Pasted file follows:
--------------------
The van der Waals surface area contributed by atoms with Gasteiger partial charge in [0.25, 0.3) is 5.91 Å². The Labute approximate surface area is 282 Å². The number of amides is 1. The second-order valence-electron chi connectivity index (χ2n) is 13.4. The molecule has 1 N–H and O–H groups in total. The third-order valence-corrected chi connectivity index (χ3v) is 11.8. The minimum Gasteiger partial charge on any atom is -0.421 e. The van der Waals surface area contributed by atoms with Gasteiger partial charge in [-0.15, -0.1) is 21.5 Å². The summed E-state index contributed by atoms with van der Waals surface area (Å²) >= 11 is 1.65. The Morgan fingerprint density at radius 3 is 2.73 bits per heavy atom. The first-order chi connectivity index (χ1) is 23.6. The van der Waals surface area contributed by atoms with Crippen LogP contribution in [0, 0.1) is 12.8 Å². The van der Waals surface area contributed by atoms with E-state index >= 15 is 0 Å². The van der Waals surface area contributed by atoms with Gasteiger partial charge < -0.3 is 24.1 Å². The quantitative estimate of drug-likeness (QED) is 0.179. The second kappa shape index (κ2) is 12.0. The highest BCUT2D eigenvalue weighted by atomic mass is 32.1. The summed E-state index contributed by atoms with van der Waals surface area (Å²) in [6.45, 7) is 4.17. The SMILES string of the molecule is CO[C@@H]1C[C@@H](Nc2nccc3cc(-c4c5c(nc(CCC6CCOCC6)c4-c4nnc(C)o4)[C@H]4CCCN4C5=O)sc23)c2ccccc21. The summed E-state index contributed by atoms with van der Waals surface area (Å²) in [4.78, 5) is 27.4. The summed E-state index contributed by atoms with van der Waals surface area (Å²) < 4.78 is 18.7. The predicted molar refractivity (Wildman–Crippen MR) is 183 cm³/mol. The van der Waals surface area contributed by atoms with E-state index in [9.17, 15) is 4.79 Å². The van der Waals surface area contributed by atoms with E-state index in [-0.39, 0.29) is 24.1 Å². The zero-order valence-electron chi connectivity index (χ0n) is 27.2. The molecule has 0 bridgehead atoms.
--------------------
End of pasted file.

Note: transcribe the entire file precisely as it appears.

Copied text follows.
The van der Waals surface area contributed by atoms with Gasteiger partial charge in [0.25, 0.3) is 5.91 Å². The Labute approximate surface area is 282 Å². The number of amides is 1. The second-order valence-electron chi connectivity index (χ2n) is 13.4. The molecule has 1 N–H and O–H groups in total. The third-order valence-corrected chi connectivity index (χ3v) is 11.8. The minimum Gasteiger partial charge on any atom is -0.421 e. The van der Waals surface area contributed by atoms with Gasteiger partial charge in [-0.15, -0.1) is 21.5 Å². The summed E-state index contributed by atoms with van der Waals surface area (Å²) >= 11 is 1.65. The Morgan fingerprint density at radius 3 is 2.73 bits per heavy atom. The first-order chi connectivity index (χ1) is 23.6. The van der Waals surface area contributed by atoms with Crippen LogP contribution in [0, 0.1) is 12.8 Å². The van der Waals surface area contributed by atoms with E-state index >= 15 is 0 Å². The van der Waals surface area contributed by atoms with Gasteiger partial charge < -0.3 is 24.1 Å². The quantitative estimate of drug-likeness (QED) is 0.179. The second kappa shape index (κ2) is 12.0. The highest BCUT2D eigenvalue weighted by atomic mass is 32.1. The summed E-state index contributed by atoms with van der Waals surface area (Å²) in [6.45, 7) is 4.17. The SMILES string of the molecule is CO[C@@H]1C[C@@H](Nc2nccc3cc(-c4c5c(nc(CCC6CCOCC6)c4-c4nnc(C)o4)[C@H]4CCCN4C5=O)sc23)c2ccccc21. The summed E-state index contributed by atoms with van der Waals surface area (Å²) in [4.78, 5) is 27.4. The summed E-state index contributed by atoms with van der Waals surface area (Å²) < 4.78 is 18.7. The predicted molar refractivity (Wildman–Crippen MR) is 183 cm³/mol. The van der Waals surface area contributed by atoms with E-state index in [9.17, 15) is 4.79 Å². The van der Waals surface area contributed by atoms with E-state index in [-0.39, 0.29) is 24.1 Å². The zero-order valence-electron chi connectivity index (χ0n) is 27.2. The molecule has 0 bridgehead atoms.